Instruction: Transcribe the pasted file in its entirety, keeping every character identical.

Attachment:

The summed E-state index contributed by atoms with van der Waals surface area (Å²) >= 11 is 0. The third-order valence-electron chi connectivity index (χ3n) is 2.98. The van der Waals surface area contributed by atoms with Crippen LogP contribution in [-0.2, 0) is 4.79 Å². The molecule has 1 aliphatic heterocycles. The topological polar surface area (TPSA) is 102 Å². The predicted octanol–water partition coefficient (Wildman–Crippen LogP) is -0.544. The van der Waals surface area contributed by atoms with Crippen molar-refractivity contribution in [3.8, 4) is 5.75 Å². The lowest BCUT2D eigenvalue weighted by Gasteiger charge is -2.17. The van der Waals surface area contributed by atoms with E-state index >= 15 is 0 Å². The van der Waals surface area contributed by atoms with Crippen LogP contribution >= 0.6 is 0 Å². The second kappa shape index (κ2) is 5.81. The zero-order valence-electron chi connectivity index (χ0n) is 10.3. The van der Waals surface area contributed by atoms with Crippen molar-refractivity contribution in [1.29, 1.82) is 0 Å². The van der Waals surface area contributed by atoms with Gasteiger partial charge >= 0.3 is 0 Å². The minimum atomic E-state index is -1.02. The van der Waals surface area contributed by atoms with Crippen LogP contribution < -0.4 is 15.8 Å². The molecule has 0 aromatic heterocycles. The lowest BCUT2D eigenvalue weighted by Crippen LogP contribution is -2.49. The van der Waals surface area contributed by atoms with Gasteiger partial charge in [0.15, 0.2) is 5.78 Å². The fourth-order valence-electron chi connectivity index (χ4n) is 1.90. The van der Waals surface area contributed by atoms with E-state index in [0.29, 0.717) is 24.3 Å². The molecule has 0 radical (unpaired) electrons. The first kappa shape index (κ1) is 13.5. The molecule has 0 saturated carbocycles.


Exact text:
The summed E-state index contributed by atoms with van der Waals surface area (Å²) >= 11 is 0. The third-order valence-electron chi connectivity index (χ3n) is 2.98. The van der Waals surface area contributed by atoms with Crippen LogP contribution in [-0.2, 0) is 4.79 Å². The molecule has 1 aliphatic heterocycles. The topological polar surface area (TPSA) is 102 Å². The predicted octanol–water partition coefficient (Wildman–Crippen LogP) is -0.544. The van der Waals surface area contributed by atoms with Crippen molar-refractivity contribution in [3.8, 4) is 5.75 Å². The lowest BCUT2D eigenvalue weighted by Gasteiger charge is -2.17. The van der Waals surface area contributed by atoms with E-state index >= 15 is 0 Å². The van der Waals surface area contributed by atoms with Crippen LogP contribution >= 0.6 is 0 Å². The second kappa shape index (κ2) is 5.81. The zero-order valence-electron chi connectivity index (χ0n) is 10.3. The van der Waals surface area contributed by atoms with Crippen molar-refractivity contribution in [1.29, 1.82) is 0 Å². The van der Waals surface area contributed by atoms with Gasteiger partial charge >= 0.3 is 0 Å². The minimum atomic E-state index is -1.02. The van der Waals surface area contributed by atoms with Crippen LogP contribution < -0.4 is 15.8 Å². The molecule has 0 aromatic heterocycles. The lowest BCUT2D eigenvalue weighted by Crippen LogP contribution is -2.49. The van der Waals surface area contributed by atoms with Gasteiger partial charge in [0.15, 0.2) is 5.78 Å². The fourth-order valence-electron chi connectivity index (χ4n) is 1.90. The van der Waals surface area contributed by atoms with E-state index in [0.29, 0.717) is 24.3 Å². The molecule has 0 radical (unpaired) electrons. The first kappa shape index (κ1) is 13.5. The molecule has 0 saturated carbocycles.